Antibiotic sales for livestock continue to rise 'against the backdrop of a crisis'

Sales of antibiotics for use in food-producing animals increased by 1 percent from 2014 through 2015, according to an annual report issued by the Food and Drug Administration.

While the sale of these antibiotics did go up, the increase marked the smallest rise in sales since 2009 when the increase was also 1 percent. Additionally, the sales numbers are not necessarily indicative of use. According to the FDA, purchasers of such medicines may buy them in anticipation of use and subsequently shelve them until a later date.

"The FDA is working with federal, academic and industry partners to obtain more information about how, when and why animal producers and veterinarians use those classes of antimicrobial drugs that are important to human medicine," said the regulatory agency in a statement.

The release of the new data comes after bacteria resistant to last-resort antibiotics were reported on U.S. pig farms for the first time earlier this month.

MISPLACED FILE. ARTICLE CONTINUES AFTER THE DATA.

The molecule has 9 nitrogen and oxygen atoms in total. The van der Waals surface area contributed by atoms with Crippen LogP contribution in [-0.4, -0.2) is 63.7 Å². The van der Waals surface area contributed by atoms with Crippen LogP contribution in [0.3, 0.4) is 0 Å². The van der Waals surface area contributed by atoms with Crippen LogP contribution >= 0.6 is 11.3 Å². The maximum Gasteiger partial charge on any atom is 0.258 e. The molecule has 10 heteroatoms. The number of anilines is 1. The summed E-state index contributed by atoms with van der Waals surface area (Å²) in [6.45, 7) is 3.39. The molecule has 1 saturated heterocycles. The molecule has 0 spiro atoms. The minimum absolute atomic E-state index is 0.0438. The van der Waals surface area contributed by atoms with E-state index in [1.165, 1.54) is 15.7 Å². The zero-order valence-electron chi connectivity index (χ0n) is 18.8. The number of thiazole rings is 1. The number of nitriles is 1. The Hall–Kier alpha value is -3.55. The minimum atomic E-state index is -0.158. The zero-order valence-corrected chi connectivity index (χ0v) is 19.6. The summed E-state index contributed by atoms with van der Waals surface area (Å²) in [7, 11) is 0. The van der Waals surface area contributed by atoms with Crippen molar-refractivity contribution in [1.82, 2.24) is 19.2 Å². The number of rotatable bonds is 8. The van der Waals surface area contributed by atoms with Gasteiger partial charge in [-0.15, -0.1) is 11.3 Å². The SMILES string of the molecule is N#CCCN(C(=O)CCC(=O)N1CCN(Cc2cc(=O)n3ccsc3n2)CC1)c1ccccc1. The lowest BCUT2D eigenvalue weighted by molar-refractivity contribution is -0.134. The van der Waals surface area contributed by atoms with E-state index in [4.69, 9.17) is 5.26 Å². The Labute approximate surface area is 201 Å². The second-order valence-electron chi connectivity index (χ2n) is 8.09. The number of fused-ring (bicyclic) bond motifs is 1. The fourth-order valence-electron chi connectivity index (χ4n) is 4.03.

In response to the FDA's report, David Wallinga, MD, senior health officer with the Natural Resources Defense Council, wrote, "The news is not good. Sales just keep rising. Against the backdrop of a crisis in now untreatable or nearly untreatable infections, this report further underscores how urgently we need more and stronger government action to address the ongoing overuse of the drugs in livestock."

According to the FDA, sales of antibiotics designed for human use increased by 2 percent from 2014 through 2015.

More articles on infection control: 
Antibiotic-resistant Salmonella causes more than 6,000 illnesses per year 
The 241 hospitals punished 3 years in a row for high infection rates 
Top 10 infection control stories, Dec. 19-23

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